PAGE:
MIT carries both undergraduate and graduate courses in their Health Sciences and Technology Open Courseware project. The following courses are some of the most recent health and medical subjects and biology science courses added to their curriculum:

  1. Biomedical Information Technology: Biological and medicinal examples are used to to illustrate complete life cycle information systems, beginning with data acquisition, following to data storage and finally to retrieval and analysis. [Fall 2008]
  2. Biomedical Signal and Image Processing: Learn the principles and algorithms for processing both deterministic and random signals and the problems presented in biomedical research and clinical medicine. [Spring 2007]
  3. Designing and Sustaining Technology Innovation for Global Health Practice: Learn how to think like a health practice entrepreneur in a global setting through lectures, skills-based tutorial sessions and research. [Spring 2008]
  4. Developmental and Molecular Biology of Regeneration: This course is one of MIT’s many advanced undergraduate seminars, tailored for students with an interest in using primary research literature to discuss and learn about current biological research in a highly interactive setting. [Spring 2008]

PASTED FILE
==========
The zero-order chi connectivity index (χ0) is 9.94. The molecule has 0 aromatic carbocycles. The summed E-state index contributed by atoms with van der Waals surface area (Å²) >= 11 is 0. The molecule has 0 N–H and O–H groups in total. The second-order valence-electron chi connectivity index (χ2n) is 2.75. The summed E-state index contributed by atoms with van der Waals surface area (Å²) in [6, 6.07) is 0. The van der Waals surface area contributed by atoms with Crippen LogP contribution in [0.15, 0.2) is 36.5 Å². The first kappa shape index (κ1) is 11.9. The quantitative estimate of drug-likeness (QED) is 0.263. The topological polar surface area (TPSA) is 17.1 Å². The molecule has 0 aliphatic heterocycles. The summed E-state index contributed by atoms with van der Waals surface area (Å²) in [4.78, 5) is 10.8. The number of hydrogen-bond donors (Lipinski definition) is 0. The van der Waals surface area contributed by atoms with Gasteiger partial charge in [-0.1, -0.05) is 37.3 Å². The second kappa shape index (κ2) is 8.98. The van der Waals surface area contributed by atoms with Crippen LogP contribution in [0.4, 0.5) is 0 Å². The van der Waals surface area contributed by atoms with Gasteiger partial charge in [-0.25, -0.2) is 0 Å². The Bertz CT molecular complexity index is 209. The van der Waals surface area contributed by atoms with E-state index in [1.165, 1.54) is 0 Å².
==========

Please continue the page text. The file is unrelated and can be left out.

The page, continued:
5. Functional Magnetic Resonance Imaging: Data Acquisition and Analysis: Obtain information relevant to the conduct and interpretation of human brain mapping studies through this course. [Fall 2008]
  6. Information Technology in the Health Care System of the Future: This course illustrate how information technologies (IT) continue to shape and redefine the health care marketplace. [Spring 2007]
  7. Molecular Biology and Genetics in Modern Medicine: This course provides a foundation for understanding relationships among molecular biology, developmental biology, genetics, genomics, bioinformatics, and medicine. [Fall 2007]
  8. Narrative Ethics: Literary Texts and Moral Issues in Medicine: This is an eight-session course designed for undergraduate medical students and that uses literary narratives and poetry to study medicine’s ethical issues. [January 2007]
  9. Projects in Microscale Engineering for the Life Sciences: Enjoy a project-based introduction to manipulating and characterizing cells and biological molecules using microfabricated tools for first-year undergraduate students. [Spring 2007]